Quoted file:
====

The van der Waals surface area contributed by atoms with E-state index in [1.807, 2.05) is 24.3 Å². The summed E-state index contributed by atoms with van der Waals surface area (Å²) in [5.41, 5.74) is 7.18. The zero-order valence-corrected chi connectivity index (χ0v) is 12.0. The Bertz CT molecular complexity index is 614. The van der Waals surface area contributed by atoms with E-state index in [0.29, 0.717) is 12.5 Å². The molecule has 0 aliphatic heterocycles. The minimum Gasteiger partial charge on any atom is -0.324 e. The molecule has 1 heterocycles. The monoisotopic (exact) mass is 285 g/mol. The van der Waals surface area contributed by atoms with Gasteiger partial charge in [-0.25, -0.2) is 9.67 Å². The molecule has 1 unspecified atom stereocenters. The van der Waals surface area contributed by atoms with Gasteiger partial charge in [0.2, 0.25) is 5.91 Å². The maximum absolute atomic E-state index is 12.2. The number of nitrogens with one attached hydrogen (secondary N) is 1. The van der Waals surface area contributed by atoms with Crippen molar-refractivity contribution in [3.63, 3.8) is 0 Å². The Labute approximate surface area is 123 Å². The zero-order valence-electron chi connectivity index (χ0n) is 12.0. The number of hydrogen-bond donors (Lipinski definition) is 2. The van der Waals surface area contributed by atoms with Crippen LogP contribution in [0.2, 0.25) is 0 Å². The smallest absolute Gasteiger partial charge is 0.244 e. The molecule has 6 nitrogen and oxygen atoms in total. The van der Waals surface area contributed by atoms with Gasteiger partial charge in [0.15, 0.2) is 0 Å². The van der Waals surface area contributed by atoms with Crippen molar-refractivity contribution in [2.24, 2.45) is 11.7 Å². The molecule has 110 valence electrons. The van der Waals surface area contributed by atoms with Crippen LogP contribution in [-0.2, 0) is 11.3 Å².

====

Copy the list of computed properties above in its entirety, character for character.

The van der Waals surface area contributed by atoms with E-state index in [1.807, 2.05) is 24.3 Å². The summed E-state index contributed by atoms with van der Waals surface area (Å²) in [5.41, 5.74) is 7.18. The zero-order valence-corrected chi connectivity index (χ0v) is 12.0. The Bertz CT molecular complexity index is 614. The van der Waals surface area contributed by atoms with E-state index in [0.29, 0.717) is 12.5 Å². The molecule has 0 aliphatic heterocycles. The minimum Gasteiger partial charge on any atom is -0.324 e. The molecule has 1 heterocycles. The monoisotopic (exact) mass is 285 g/mol. The van der Waals surface area contributed by atoms with Gasteiger partial charge in [-0.25, -0.2) is 9.67 Å². The molecule has 1 unspecified atom stereocenters. The van der Waals surface area contributed by atoms with Gasteiger partial charge in [0.2, 0.25) is 5.91 Å². The maximum absolute atomic E-state index is 12.2. The number of nitrogens with one attached hydrogen (secondary N) is 1. The van der Waals surface area contributed by atoms with Crippen molar-refractivity contribution in [3.63, 3.8) is 0 Å². The Labute approximate surface area is 123 Å². The zero-order valence-electron chi connectivity index (χ0n) is 12.0. The number of hydrogen-bond donors (Lipinski definition) is 2. The van der Waals surface area contributed by atoms with Crippen LogP contribution in [0.2, 0.25) is 0 Å². The smallest absolute Gasteiger partial charge is 0.244 e. The molecule has 6 nitrogen and oxygen atoms in total. The van der Waals surface area contributed by atoms with Gasteiger partial charge in [0.15, 0.2) is 0 Å². The van der Waals surface area contributed by atoms with Crippen molar-refractivity contribution in [2.24, 2.45) is 11.7 Å². The molecule has 110 valence electrons. The van der Waals surface area contributed by atoms with Crippen LogP contribution in [-0.2, 0) is 11.3 Å².